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As a former and devoted Teaching Assistant at Florida State, and your then-student, I still had that mind-set when I heard you read a story like this--if not this one--at a conference at the University. Reading it now, just as a story, I am able to allow art to "make that pleasant to contemplate, which would be painful to experience, or even, in life, to witness," to quote Austin Warren. But hearing it read, I really suffered, fearing the temptation it was to allow such--to allow what the "goat men" indulge with frail and trusting students. As ever, with your work, it is sensuously real, and yet, as your character's being is-- it is overlaid with intellect, even word games, even authority as a teacher, to separate the narrator and the reader from the common-ness of what will take place--in, thank God, White Space.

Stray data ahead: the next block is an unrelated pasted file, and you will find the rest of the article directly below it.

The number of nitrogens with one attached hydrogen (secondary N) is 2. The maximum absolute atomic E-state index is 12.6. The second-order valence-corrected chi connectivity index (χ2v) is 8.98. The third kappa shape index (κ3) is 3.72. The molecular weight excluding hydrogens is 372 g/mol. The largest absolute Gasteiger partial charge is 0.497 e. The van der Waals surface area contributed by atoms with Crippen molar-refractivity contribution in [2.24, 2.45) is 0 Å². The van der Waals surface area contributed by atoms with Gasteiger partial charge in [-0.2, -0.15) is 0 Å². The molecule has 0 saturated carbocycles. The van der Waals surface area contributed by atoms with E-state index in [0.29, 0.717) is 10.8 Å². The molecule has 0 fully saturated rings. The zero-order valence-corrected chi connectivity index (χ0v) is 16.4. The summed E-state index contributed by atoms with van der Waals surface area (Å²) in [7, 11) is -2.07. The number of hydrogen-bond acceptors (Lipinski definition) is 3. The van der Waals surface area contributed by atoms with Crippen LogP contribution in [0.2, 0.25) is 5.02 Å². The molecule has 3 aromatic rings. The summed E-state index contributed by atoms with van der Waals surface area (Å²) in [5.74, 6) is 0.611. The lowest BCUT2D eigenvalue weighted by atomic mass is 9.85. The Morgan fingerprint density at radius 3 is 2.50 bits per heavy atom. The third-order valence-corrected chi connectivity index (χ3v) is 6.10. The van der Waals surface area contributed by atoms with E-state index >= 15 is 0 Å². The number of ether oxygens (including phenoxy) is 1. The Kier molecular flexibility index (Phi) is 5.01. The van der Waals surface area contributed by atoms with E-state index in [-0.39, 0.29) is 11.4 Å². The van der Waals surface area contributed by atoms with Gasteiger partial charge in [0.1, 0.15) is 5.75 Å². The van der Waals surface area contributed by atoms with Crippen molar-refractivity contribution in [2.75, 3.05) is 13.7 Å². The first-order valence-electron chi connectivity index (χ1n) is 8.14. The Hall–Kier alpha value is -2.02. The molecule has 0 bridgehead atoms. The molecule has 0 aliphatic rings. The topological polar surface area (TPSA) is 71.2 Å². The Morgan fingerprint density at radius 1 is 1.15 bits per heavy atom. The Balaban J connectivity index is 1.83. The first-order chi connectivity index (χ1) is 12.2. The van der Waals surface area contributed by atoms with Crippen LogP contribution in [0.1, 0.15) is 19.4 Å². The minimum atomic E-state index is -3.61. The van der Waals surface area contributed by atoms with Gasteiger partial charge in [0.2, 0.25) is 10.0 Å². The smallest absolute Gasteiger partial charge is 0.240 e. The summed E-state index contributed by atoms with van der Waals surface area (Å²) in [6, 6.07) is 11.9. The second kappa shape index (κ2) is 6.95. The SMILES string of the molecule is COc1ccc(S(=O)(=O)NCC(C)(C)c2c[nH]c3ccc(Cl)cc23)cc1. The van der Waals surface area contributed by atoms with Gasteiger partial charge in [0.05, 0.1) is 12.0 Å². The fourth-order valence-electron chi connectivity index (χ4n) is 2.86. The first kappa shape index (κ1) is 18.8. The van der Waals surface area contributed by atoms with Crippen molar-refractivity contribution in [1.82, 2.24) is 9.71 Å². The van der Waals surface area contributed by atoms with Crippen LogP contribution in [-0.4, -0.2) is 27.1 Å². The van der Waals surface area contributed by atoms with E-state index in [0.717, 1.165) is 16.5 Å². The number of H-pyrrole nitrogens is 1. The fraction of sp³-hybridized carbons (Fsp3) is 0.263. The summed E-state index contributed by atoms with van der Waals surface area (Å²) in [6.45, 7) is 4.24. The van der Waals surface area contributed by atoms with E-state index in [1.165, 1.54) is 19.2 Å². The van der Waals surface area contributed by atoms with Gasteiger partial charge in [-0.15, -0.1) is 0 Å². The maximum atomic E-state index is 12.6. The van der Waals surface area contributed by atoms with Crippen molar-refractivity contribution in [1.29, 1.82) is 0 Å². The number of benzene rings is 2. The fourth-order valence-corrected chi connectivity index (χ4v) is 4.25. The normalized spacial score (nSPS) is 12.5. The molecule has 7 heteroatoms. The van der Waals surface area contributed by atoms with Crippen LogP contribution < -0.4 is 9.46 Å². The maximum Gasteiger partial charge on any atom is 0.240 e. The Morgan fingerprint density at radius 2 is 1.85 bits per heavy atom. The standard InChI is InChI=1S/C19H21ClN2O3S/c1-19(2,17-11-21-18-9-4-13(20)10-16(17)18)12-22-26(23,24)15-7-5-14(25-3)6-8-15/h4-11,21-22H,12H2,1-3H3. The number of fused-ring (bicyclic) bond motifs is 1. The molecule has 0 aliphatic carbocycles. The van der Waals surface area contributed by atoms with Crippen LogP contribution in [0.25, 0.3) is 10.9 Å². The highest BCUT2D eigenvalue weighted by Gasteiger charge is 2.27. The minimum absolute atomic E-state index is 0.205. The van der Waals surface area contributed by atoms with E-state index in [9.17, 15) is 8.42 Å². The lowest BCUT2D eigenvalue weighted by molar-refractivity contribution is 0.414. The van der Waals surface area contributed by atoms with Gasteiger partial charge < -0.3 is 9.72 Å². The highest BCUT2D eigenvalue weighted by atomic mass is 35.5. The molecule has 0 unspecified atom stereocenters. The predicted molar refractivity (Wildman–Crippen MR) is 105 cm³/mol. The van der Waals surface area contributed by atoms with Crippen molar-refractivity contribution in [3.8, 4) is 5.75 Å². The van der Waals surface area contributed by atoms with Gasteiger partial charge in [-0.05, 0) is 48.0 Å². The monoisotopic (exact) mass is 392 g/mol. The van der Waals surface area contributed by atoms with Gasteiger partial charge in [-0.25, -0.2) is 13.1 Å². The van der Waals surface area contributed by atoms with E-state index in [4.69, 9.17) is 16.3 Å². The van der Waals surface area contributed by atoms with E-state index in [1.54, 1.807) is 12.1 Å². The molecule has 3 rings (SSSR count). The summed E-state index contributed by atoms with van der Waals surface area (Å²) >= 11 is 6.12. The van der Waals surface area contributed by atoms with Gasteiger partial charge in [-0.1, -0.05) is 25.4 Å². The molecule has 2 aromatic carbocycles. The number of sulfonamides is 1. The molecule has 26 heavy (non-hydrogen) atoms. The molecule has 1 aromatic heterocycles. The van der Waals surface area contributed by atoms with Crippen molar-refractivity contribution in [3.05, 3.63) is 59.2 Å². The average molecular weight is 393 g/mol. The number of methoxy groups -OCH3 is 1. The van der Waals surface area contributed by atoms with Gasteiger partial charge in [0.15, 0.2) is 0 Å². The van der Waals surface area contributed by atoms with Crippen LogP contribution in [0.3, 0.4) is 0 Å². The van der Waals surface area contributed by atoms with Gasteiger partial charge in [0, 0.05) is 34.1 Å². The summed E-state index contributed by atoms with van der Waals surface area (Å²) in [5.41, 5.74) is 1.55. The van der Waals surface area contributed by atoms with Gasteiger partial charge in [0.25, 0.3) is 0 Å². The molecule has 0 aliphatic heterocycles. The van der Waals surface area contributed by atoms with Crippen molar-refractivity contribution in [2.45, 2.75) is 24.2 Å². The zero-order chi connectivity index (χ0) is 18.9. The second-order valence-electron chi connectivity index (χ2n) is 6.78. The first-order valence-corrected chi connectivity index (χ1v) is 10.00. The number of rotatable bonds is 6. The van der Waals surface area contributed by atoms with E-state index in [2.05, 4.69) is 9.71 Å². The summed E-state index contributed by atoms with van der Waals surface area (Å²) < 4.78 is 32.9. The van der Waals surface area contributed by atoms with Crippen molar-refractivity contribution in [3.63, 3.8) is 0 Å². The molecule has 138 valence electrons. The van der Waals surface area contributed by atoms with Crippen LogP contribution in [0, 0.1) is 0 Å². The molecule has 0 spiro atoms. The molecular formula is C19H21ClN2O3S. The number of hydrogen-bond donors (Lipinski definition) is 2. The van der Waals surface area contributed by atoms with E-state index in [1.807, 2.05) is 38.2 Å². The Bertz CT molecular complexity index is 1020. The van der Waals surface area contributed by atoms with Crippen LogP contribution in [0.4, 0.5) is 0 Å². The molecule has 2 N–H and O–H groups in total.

Punchy lyrics for the slight disturbances of man (okay, in this case, of woman).
It took me a minute to get into the feel of this piece. I was determined not to like it for that reason. However, it won me over and makes me want to play with words and fragments more.
Also, I thought the narrator felt genderless.
After reading "White Space" I felt punch drunk. Why? The story was pumping with vital fluids, vibrant emotions (however choppy they seemed), flawed, yet flawless rendering of the here and now.
Incredible. One of the best, if not the best, short story I've read this year. Burroway is a genius. The connections to Otis Redding, Dobie Gray, and Escher artwork all came together to form a powerful story.
The imagery in particular lingers deeply within me. The use of the stream-of-consciousness narrative is likewise some of the best I've read in a piece of short literary fiction in a very long time. Well done.